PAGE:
US: Rough Start to Gymnastics

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UPI / Landov

American gymnasts, left to right, Shawn Johnson, Bridget Sloan, Alicia Sacramone and Nastia Liukin salute the crowd as they arrive to the women's team qualification round.

Something was amiss from the moment the American women's gymnastics team walked onto the floor Sunday afternoon for the team qualification event. Instead of five gymnasts suited up and ready to compete, only four members of the squad marched in outfitted in their leotards. The fifth athlete, Samantha Peszek, walked in wearing her warmup outfit.

In the run-through minutes before the event was due to start, Peszek tweaked her ankle on a tumbling run on the floor exercise. "On the take off, she initiated twisting a little early," says Martha Karolyi, national team coordinator. "It wasn't a fall or anything. But it gave us a tiny disturbance at the last minute — we had to reorganize things, and readdress." It was the women squad's second injury in as many weeks — the first came just days before the Games, when Chellsie Memmel, a contender for the all-around title and a critical part of the U.S. women's bid against the Chinese for the team gold, also aggravated a fickle ankle on a tumbling combination. The second mishap's timing clearly rattled the team, which looked jittery on the first few events of the afternoon. In the end, the U.S. safely qualified for the team final Wednesday 1.475 points behind China, and Americans Shawn Johnson (the only member of the team to draw a chant of "U-S-A, U-S-A" with her balance beam routine) and Nastia Liukin sit in first and second place in the individual all-around competition — but getting there was a bit of a tumble and run.

In the qualification round for the team finals, each six member team can ask five gymnasts to compete on each event — floor, bars, beam and vault. The lowest score is omitted, and the top eight teams with the highest scores compete in the team finals. The U.S. women are the defending world champions, and are expected to battle with China and defending Olympic team champs Romania for the coveted team gold medal, which the Americans last won in the 1996 Atlanta Games with the Magnificent Seven. But without Peszek, all four of the girls' scores had to count, and thus there was no room for error. "It was a big shock to us," says Shawn Johnson, who nevertheless laid down four solid routines and now leads the point count for the all-around title. "It's something we weren't expecting. It threw us for a loop. It's more stressful knowing we only had four [gymnasts] and that it is four up and four [scores] count. But we put it into our minds that we couldn't let anything get to us."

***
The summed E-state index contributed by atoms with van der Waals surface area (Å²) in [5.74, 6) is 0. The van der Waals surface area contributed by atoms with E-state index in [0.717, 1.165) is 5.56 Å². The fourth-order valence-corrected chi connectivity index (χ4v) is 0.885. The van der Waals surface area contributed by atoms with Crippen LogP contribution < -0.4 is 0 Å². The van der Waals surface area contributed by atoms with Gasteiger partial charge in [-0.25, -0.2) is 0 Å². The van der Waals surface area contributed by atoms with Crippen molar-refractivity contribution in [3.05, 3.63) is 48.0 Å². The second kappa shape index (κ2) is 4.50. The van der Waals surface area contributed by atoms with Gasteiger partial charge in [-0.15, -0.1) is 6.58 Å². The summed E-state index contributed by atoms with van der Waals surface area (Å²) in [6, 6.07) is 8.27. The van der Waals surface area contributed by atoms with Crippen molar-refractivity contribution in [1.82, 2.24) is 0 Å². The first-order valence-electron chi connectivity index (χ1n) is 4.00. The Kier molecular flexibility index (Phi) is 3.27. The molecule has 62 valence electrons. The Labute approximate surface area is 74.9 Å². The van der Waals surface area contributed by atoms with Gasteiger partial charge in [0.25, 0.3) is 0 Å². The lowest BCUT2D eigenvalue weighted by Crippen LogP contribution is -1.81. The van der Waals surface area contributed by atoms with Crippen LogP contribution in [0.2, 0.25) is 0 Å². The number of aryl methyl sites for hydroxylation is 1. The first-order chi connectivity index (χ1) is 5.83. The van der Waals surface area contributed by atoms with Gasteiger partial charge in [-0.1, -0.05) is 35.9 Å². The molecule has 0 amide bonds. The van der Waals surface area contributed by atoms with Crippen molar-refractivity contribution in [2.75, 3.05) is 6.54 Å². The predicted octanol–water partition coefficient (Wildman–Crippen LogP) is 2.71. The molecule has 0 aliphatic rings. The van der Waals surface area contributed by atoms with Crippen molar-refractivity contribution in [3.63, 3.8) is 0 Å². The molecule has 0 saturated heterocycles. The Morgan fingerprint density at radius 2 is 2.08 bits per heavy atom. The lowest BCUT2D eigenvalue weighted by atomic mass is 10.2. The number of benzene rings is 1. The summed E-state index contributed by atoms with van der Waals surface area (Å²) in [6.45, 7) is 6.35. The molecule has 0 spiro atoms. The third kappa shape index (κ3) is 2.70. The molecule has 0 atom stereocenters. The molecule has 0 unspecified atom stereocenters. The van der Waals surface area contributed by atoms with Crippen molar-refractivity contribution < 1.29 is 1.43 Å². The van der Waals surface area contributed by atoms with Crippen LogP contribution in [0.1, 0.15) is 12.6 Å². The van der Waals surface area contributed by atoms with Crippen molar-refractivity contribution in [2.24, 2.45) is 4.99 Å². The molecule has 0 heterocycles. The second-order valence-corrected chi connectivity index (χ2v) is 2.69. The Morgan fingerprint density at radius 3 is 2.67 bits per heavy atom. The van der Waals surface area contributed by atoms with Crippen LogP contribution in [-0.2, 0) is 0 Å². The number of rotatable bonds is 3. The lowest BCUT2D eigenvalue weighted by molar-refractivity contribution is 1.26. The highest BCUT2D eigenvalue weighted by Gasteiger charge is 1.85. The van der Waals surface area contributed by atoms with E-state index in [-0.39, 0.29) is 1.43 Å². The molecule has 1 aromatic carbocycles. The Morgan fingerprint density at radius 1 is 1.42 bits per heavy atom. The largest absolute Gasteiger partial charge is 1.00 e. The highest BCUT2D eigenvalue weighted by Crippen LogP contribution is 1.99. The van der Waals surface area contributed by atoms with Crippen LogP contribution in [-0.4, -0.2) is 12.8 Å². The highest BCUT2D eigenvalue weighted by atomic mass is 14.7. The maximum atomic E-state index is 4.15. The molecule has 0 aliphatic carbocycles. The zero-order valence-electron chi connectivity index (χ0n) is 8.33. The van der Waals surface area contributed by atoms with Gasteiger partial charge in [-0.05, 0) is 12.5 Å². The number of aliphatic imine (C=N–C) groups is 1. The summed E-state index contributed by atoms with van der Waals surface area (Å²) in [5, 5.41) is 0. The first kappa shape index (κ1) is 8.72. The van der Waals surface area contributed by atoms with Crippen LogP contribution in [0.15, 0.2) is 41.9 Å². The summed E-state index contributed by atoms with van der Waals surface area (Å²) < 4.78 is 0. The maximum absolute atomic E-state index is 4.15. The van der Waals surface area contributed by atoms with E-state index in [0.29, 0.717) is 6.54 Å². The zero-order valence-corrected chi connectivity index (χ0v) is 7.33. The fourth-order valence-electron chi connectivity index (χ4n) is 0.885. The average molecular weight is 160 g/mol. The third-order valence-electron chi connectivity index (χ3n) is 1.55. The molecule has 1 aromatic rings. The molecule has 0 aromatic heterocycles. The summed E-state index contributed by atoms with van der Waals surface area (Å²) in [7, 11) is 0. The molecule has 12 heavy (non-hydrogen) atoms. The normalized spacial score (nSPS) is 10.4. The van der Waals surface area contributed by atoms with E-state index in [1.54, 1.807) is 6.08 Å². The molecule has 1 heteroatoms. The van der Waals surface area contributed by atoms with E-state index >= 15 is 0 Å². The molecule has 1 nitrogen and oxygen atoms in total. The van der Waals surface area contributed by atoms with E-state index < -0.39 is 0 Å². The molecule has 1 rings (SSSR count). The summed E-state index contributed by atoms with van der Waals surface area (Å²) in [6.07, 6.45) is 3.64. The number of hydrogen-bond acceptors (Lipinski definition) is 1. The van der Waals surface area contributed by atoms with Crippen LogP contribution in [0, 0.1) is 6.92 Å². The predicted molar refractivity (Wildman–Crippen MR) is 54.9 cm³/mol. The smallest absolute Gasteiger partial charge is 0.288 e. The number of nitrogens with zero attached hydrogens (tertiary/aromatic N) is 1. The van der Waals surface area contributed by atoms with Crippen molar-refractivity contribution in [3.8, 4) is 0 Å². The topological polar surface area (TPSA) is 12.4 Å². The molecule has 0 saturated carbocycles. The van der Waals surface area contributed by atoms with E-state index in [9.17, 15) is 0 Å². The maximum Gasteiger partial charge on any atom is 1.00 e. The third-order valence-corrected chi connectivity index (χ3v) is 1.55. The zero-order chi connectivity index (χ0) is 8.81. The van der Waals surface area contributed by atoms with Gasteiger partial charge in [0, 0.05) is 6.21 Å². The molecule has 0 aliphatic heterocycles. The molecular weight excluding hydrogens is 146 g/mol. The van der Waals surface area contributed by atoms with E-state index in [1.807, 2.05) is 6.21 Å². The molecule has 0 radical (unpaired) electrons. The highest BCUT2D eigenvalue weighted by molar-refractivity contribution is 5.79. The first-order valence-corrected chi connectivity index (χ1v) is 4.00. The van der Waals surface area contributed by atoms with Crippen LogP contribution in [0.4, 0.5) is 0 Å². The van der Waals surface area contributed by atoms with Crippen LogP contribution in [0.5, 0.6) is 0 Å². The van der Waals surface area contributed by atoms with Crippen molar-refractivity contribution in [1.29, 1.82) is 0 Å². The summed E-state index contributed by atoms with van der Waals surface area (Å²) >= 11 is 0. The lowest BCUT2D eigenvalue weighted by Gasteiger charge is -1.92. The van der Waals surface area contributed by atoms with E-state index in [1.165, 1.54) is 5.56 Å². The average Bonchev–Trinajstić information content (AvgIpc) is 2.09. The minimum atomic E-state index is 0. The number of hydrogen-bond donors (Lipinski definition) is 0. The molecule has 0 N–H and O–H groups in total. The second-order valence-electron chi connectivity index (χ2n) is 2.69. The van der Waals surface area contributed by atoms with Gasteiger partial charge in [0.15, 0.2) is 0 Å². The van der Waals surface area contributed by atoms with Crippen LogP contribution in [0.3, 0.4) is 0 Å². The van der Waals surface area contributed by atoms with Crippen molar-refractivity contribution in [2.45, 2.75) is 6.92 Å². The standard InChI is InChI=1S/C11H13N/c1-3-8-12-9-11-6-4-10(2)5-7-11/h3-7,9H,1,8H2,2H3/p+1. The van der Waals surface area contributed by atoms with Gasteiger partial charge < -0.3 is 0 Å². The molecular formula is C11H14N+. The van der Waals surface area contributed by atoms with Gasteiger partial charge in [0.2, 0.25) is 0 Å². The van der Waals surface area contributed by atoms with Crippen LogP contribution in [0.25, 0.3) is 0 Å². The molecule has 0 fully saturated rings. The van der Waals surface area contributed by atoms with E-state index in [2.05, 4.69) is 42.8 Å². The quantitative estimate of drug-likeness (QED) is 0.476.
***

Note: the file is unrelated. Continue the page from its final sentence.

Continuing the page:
Peszek was still able to compete on the bars, the only event of the four in which the U.S. used all five of its allotted athletes. The shock of Peszek's injury, along with Memmel's, clearly weighed on the remaining team-mates — Johnson, nine-time world medalist Nastia Liukin, Alicia Sacramone and Bridget Sloan, as they took to the first rotation on floor exercise — an event at which the U.S. generally excels. Sacramone, a former world champion on floor, unexpectedly stepped out of bounds, costing her a deduction and lowering her score by enough of a margin to keep her out of the individual event final, in which she was expected to finish on the podium. "I missed out on the floor exercise finals, which is sad," she says, "but you get hyped up, and throw a little too much power into it, and before you know it, you're out of bounds."

When they got to bars, the U.S. finally had the five gymnasts it needed to compete — including a not fully fit Memmel, whose five release moves make her a high scorer on this apparatus. But she lost her grip in one of those flights, and took a hit in her score. "It just happened," she says. "There wasn't anything wrong, I fell. It was a mistake." While she normally scores above 16, she had to be content with a 15.05. Then came Liukin, who has one of the most difficult routines in the world and might have been shaken to see Memmel slip off the bars. After a typically flawless program, Liukin uncharacteristically landed awkwardly and fell onto her back, dropping her score; in qualifying for the Olympics, she had earned more than 17 points for the same program.

It was a trial by fire, in some respects, but at least the U.S. women have a taste of what the pressure cooker team finals will be like later in the week, when only three gymnasts will be competing on each apparatus and all three scores count. With the home crowd rooting for their team in a sure to be sold-out National Indoor Stadium, the stakes — and the stress — will be even higher come Wednesday. "We've definitely done better, but we've also seen worse," says Sacramone. "We will ice up, rest tonight and hit the gym tomorrow. We want that gold medal more than anything."